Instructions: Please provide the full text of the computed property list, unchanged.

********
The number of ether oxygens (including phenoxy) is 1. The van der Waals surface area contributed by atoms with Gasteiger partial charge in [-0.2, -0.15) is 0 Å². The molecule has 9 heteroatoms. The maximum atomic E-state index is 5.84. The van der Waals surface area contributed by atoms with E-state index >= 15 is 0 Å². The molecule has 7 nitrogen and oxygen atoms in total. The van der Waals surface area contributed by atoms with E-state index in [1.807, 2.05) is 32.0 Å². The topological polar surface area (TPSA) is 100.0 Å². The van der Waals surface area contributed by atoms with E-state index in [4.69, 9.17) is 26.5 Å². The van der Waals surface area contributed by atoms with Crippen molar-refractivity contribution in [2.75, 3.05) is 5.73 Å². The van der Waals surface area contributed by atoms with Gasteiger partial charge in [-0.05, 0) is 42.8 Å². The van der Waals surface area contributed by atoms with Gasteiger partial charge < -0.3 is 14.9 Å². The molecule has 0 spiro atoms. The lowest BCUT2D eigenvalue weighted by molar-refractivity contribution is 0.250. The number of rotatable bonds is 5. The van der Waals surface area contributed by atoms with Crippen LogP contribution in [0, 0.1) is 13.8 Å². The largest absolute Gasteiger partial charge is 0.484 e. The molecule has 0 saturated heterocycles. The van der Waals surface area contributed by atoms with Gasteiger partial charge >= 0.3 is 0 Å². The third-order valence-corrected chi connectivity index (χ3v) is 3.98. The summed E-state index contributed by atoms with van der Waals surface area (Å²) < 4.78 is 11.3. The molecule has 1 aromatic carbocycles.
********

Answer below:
The number of ether oxygens (including phenoxy) is 1. The van der Waals surface area contributed by atoms with Gasteiger partial charge in [-0.2, -0.15) is 0 Å². The molecule has 9 heteroatoms. The maximum atomic E-state index is 5.84. The van der Waals surface area contributed by atoms with E-state index >= 15 is 0 Å². The molecule has 7 nitrogen and oxygen atoms in total. The van der Waals surface area contributed by atoms with E-state index in [1.807, 2.05) is 32.0 Å². The topological polar surface area (TPSA) is 100.0 Å². The van der Waals surface area contributed by atoms with E-state index in [4.69, 9.17) is 26.5 Å². The van der Waals surface area contributed by atoms with Crippen molar-refractivity contribution in [2.75, 3.05) is 5.73 Å². The van der Waals surface area contributed by atoms with Gasteiger partial charge in [-0.05, 0) is 42.8 Å². The van der Waals surface area contributed by atoms with Gasteiger partial charge < -0.3 is 14.9 Å². The molecule has 0 spiro atoms. The lowest BCUT2D eigenvalue weighted by molar-refractivity contribution is 0.250. The number of rotatable bonds is 5. The van der Waals surface area contributed by atoms with Crippen LogP contribution in [0, 0.1) is 13.8 Å². The largest absolute Gasteiger partial charge is 0.484 e. The molecule has 0 saturated heterocycles. The van der Waals surface area contributed by atoms with Gasteiger partial charge >= 0.3 is 0 Å². The third-order valence-corrected chi connectivity index (χ3v) is 3.98. The summed E-state index contributed by atoms with van der Waals surface area (Å²) < 4.78 is 11.3. The molecule has 1 aromatic carbocycles.